Lay testimony as to a claimant's symptoms is competent evidence which the Commissioner must take into account. Dodrill v. Shalala, 12 F.3d 915, 919 (9th Cir. 1993). The ALJ must give specific reasons for discounting the testimony of lay witnesses regarding a claimant's physical condition, as lay witnesses often can tell whether someone is suffering or merely malingering. Dodrill, 12 F.3d at 919.

To reject lay evidence, the ALJ "must give reasons that are germane to each witness." Lewis v. Apfel, 236 F.3d 503, 511 (9th Cir. 2001). However, "in interpreting the evidence and developing the record, the ALJ does not need to discuss every piece of evidence." Howard Ex Rel. Wolff v. Barnhart, 341 F.3d 1006, 1012 (9th Cir. 2003). "[W]here the ALJ rejects a witness's testimony without providing germane reasons, but has already provided germane reasons for rejecting similar testimony, [a court] cannot reverse the agency merely because the ALJ did not clearly link his determination to those reasons.'" Molina v. Astrue, 674 F.3d 1104, 1121 (9th Cir. 2012), quoting Lewis v. Apfel, 236 F.3d 503, 512 (9th Cir. 2001). Finally, reviewing courts "may not reverse an ALJ's decision on account of an error that is harmless." Molina v. Astrue, 674 F.3d, 1104, 1111 (9th Cir. 2012).

Here, I reject plaintiff's argument that the ALJ selected only the portion of Ms. McCraw's testimony that deals with plaintiff's specific activities, while disregarding testimony that describes her difficulties in performing those activities. The record indicates that the ALJ took into consideration Ms. McCraw's statements that plaintiff is no longer able to camp or lift firewood for campfires, as well as Ms. McCraw's opinions regarding plaintiff's physical limitations. The record further indicates that the ALJ found Ms. McCraw's statements and opinions to be generally consistent with the RFC he ultimately adopted. Consequently, the ALJ gave sufficient reasons for rejecting the lay testimony of Ms. McCraw.

The ALJ's failure to address N. Harvey's observations was harmless because the pain behavior observed by N. Harvey was similar to that observed by Dr. Selinger, which the ALJ found inconsistent with the objective medical evidence. Further, the RFC the ALJ ultimately adopted incorporated many of the limitations supported by Dr. Selinger. Consequently, the ALJ's failure to discuss N. Harvey's observation constitutes harmless error, at most.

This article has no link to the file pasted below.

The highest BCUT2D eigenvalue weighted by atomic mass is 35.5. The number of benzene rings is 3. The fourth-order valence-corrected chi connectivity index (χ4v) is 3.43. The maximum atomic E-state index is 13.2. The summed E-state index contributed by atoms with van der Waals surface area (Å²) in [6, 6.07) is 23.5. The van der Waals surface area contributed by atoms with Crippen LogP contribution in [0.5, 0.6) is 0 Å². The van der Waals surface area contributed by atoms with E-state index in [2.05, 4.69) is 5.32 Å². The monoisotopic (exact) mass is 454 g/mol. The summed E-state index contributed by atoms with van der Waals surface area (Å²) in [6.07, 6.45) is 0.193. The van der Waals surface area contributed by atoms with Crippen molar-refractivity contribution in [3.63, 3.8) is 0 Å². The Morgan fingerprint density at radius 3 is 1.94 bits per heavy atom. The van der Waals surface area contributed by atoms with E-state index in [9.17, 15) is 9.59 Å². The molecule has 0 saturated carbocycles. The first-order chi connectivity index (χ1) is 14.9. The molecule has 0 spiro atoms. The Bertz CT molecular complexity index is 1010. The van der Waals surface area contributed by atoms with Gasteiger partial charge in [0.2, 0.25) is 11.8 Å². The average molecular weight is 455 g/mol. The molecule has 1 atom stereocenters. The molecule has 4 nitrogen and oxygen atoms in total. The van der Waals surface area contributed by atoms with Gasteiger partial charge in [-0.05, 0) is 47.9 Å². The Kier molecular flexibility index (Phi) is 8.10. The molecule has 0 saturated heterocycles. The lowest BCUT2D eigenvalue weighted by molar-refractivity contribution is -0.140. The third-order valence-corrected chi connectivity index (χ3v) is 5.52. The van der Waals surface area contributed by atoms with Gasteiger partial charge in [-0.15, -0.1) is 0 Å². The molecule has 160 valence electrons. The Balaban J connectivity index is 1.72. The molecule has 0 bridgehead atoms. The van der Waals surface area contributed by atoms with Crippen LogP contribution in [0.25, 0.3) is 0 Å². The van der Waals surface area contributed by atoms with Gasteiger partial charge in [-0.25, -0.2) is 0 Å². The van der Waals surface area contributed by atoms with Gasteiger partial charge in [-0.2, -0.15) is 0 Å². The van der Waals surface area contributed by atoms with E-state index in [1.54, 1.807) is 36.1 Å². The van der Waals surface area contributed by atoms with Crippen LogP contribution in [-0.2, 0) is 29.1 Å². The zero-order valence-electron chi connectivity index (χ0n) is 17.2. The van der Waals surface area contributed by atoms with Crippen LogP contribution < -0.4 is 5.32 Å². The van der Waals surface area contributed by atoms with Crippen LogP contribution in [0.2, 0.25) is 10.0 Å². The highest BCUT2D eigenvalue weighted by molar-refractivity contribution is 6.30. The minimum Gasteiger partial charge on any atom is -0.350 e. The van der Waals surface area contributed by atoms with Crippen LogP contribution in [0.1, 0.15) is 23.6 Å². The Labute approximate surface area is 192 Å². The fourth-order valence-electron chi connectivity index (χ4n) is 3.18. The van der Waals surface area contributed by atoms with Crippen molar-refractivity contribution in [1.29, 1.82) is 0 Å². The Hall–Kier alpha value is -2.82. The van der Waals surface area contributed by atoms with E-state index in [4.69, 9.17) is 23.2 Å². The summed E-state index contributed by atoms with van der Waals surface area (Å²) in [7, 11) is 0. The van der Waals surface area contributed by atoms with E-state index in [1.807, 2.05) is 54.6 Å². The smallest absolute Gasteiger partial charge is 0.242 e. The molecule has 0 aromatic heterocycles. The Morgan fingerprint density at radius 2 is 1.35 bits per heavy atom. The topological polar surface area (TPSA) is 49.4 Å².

IV. Impairment Severity at Steps Two, Four and Five

Plaintiff argues that the ALJ erred at step two by improperly disregarding Dr. Selinger's opinion that her progressive osteoarthritis impaired her ability to sit, stand, walk, and lift weight, as well as Ms. Degan's opinion that her previous pelvic fractures and right knee insatiability posed similar limitations. Pl.'s Br. 10, 20; Tr. 291-92. Plaintiff also argues that the ALJ erred at steps four and five by improperly disregarding the functional limitations assessed by Dr. Selinger and Ms. Degan and as such, failed to develop a proper RFC. Pl.'s Br. 20.

Disability opinions are reserved for the Commissioner. 20 C.F.R. §§ 404.1527(e) (1); 416.927(e) (1). However, physicians may provide opinions on the ultimate issue of disability, for example, whether a claimant is capable of any work, given the claimant's limitations. Holohan v. Massanari, 246 F.3d 1195, 1202 (9th Cir. 2001). The RFC is the maximum a claimant can do despite her limitations. See 20 C.F.R. § 404.1545(a). Only limitations supported by substantial evidence must be incorporated into the RFC and, by extension, the dispositive hypothetical question posed to the vocational expert. Osenbrock v. Apfel, 240 F.3d 1157, 1163-65 (9th Cir. 2001).

As discussed above, the ALJ did not err in discrediting the opinions of Dr. Selinger. Accordingly, plaintiff's argument, which is contingent upon a finding of error on this issue, is without merit. Bayliss, 427 F.3d at 1217-18; Stubbs-Danielson v. Astrue, 539 F.3d 1169, 1175-76 (9th. Cir. 2008). Consequently, the ALJ's RFC and step five findings are upheld.

CONCLUSION

For the foregoing reasons, the Commissioner's decision is AFFIRMED.

IT IS SO ORDERED.